Move-in ready trends also mean newer construction is top of mind in the current homebuyers network. New construction allows a homebuyer to walk through the door without worrying about leaking pipes, insufficient electrical systems, or old and caving rooflines.
Old construction leads to the need for renovations. But new construction leads to an immediate routine setting in a new space.
Another key element millennials are after is walkability. They want to live within walking distance of social hotspots for friendly hangouts and shopping areas for fulfilling needs. Further, they want to be near school districts for future children.
88% of millennials have made lives in metropolitan areas. The generation is used to bars, grocery stores, and other activities, never being farther than a 10-minute walk from home. That means they are seeking homes that similarly offer walkable access to amenities.
Millennial homebuyers also aim to create more energy-efficient cultures. The generation found itself leading the way for efforts to impact the carbon footprint. Homes that champion clean energy attracts more attention than not.
Current Inventory for Homebuyers
Millennial homebuyers may be ready to buy a place for a budding family. But the market may not be available to meet their demand.
The housing market rapidly transformed in the face of the COVID-19 pandemic, beginning in 2020. The pandemic led to a shortage of lumber as lumber yards were among the first to shut their doors during the lockdown. Without access to lumber, new home constructions were impossible.
An under-building of homes combined with current homeowners too afraid to put their houses on the market means one thing: millennials do not have the amount of inventory needed to cover all demand. Further, the current inventory continues to price itself out of many millennial's budgets.
High demand equals high price, and the U.S. housing market has found that true for the national homebuyers.
2021 found an average of 450,000 homes for sale, not nearly the 1 million on the market in 2019; however, millennial homebuyers continue pushing towards this life milestone. Things like new financing opportunities and technology make that possible.
Millennial Money for Purchasing a First Home
The demand for homes and the shortage of availability have harshly affected the average price for a home in 2021. Prices soared to 15% higher than this time in 2020, coming in around $350,000+ for a modest home dwelling.
Millennial homebuyers face hardship trying to budget on already low savings accounts.
College debt continues to soar, and millennials were the predominant generation to face steep loan amounts and high interest rates. It is common for a millennial to have $20,000 to $40,000 in debt from school loans alone. This is not accounting for the graduate students or specialized programs that included further years of schooling.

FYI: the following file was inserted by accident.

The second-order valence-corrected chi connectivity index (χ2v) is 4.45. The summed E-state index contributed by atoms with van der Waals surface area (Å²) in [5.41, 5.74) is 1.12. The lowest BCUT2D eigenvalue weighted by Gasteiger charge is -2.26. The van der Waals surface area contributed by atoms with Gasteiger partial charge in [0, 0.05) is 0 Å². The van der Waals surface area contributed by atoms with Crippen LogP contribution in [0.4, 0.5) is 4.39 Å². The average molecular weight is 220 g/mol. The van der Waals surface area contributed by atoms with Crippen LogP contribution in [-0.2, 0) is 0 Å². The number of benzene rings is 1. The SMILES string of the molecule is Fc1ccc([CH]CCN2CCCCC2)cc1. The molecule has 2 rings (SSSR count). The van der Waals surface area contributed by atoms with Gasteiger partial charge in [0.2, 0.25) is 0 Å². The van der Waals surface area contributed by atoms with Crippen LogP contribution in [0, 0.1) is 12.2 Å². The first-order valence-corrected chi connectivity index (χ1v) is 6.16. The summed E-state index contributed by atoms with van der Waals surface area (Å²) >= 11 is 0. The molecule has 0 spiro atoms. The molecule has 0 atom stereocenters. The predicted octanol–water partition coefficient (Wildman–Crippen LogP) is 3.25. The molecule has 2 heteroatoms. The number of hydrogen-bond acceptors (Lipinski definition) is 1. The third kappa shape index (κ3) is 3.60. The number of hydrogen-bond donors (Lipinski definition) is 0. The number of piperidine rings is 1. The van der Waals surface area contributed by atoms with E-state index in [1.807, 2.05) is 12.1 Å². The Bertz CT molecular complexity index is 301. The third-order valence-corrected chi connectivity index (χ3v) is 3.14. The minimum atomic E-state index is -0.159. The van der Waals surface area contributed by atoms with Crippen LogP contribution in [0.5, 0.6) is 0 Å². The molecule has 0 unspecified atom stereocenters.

Further, this generation is entering the homebuyers network, having faced two major financial crises.
Many older millennials first found themselves facing horrible work conditions and few job opportunities during the economic slump of 2008. The effects continue in the workforce even today. Younger millennials continue finding a lack of work and well-paying positions.
2020 found the generation in a second economic downturn with the COVID-19 pandemic, displacing many from work. Even with government stimulus checks, millennials found it hard to cover high-cost living expenses as jobs disappeared.
Many say the financial crises make millennials a resilient generation. That resiliency has made its way into the millennial homebuyer's market.
The second stream of income has become common among millennials working towards their dream homes. Freelancing gigs and other 1099 work opportunities mean these individuals spend more than 9-5 to make a living. Yet that persistence pays off for real estate agents who find themselves dealing with millennials wanting it all in their homes.
The Final Word on Millennial Homebuyers
The millennial generation has faced many financial challenges and burdens in their lifespan, including two financial slumps and a global pandemic. Yet, the resiliency of the age group means the millennial homebuyer's market is thriving.
Family priorities and moving from big cities are two trends making millennials turn to homeownership. Real estate agents can capitalize on aging millennials, interacting with an audience now taking the market by storm.
If you are one of those millennials, let us help by connecting you to expert real estate agents who can make a dream home a reality.